Rian Johnson attempts to tell a bold, ambitious story with Star Wars: The Last Jedi, but the film suffers from an overstuffed narrative that could have used some editing and wasted and/or pointless storylines. At two hours and 32 minutes, Star Wars: The Last Jedi desperately needed to trim the fat as the extra time begins exposing weaknesses in story and characters.
Despite those ominous trailers, Episode VIII is not all doom and gloom. The space battles are brilliant, Oscar Isaac leads the way as Poe Dameron, and there are three epic sequences in the film that will make every Star Wars fan quite literally squeal. Plus, anytime I hear the roar of the Millennium Falcon followed by Chewbacca’s guttural bellow, my heart just melts.
To Johnson’s credit, this is a film that requires multiple viewings to absorb every detail.
The two major disappoints in the film are Mark Hamill’s portrayal of Luke Skywalker and the development of John Boyega’s character, Finn. With The Force Awakens, Harrison Ford makes you feel like Han Solo never missed a beat, and he walked right back into the character with ease. That is not the case with Hamill. From the wonky dialogue, to strange plot choices, Hamill is not able to stir the same emotion as Ford did in the previous film. The flaws become glaring in a moment of magic, when R2-D2 and Luke reunite; and then, it is gone in an instant.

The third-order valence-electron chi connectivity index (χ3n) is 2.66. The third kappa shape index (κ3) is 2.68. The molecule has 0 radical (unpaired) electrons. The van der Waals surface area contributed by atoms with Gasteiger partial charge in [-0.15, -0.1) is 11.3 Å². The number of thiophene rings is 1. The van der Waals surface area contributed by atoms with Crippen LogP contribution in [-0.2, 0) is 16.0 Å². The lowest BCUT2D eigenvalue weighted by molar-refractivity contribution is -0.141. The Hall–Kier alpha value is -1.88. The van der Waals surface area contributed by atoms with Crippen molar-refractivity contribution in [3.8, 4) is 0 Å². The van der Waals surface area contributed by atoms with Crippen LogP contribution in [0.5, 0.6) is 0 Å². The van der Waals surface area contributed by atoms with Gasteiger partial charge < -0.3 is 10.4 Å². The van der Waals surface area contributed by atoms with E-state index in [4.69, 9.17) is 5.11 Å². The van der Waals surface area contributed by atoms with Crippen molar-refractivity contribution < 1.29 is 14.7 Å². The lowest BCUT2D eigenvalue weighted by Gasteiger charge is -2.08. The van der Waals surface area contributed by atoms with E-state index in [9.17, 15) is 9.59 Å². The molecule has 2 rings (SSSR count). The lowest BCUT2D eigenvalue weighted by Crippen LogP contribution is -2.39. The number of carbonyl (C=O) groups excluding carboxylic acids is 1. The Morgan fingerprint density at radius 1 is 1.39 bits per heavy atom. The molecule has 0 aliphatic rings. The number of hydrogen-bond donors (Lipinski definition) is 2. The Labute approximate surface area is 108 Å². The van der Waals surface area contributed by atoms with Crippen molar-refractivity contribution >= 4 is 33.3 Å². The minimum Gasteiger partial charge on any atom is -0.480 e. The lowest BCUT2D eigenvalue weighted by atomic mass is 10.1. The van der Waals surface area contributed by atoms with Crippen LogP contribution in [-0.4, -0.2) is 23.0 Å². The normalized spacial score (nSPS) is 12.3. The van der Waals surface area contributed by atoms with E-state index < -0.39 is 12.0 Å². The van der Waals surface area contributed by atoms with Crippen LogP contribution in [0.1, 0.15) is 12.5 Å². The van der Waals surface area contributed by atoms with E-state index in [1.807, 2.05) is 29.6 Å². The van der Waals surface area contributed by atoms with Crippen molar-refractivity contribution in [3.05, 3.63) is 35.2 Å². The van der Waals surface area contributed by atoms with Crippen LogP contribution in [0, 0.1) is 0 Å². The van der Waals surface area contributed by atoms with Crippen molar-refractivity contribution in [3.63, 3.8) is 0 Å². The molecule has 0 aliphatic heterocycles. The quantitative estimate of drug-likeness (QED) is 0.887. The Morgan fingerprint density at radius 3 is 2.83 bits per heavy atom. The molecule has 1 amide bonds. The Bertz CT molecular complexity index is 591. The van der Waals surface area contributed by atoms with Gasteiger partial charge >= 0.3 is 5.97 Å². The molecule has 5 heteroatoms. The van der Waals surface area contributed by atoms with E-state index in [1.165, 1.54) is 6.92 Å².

Finn’s storyline is incredibly uninspired. The character takes an unnatural step back; his arc is pointless, and the CGI reminds you of Anakin and Padme riding through the fields of Naboo in the prequels. At the same time, and in the same thread, Kelly Marie Tran’s character Rose Tico, who is paired with Finn, has an emotional weight that plants your feet firmly in this world. This is what is confusing about Star Wars: The Last Jedi: two characters on the same path, but one storyline works and the other does not.
The movie feels more like a kid playing with toys than a cohesive film. The way characters come in and out of the story is jarring, as the viewer has to put together the plot on the fly. A Star Wars film should suck you into the universe and never let go. Johnson grabs you visually, but lets go during other elements of the film and the question of ‘Why?’ starts to creep into your mind.
The Last Jedi is frustrating. There is a masterpiece in there, but it appears Johnson couldn’t find his refined vision through the CGI field of toys. With that said, this episode will be the most talked about film of the year because of the risks Johnson takes with a major franchise, and I applaud him for his effort.
Come back here after you see Star Wars: The Last Jedi opening night, and give us your thoughts.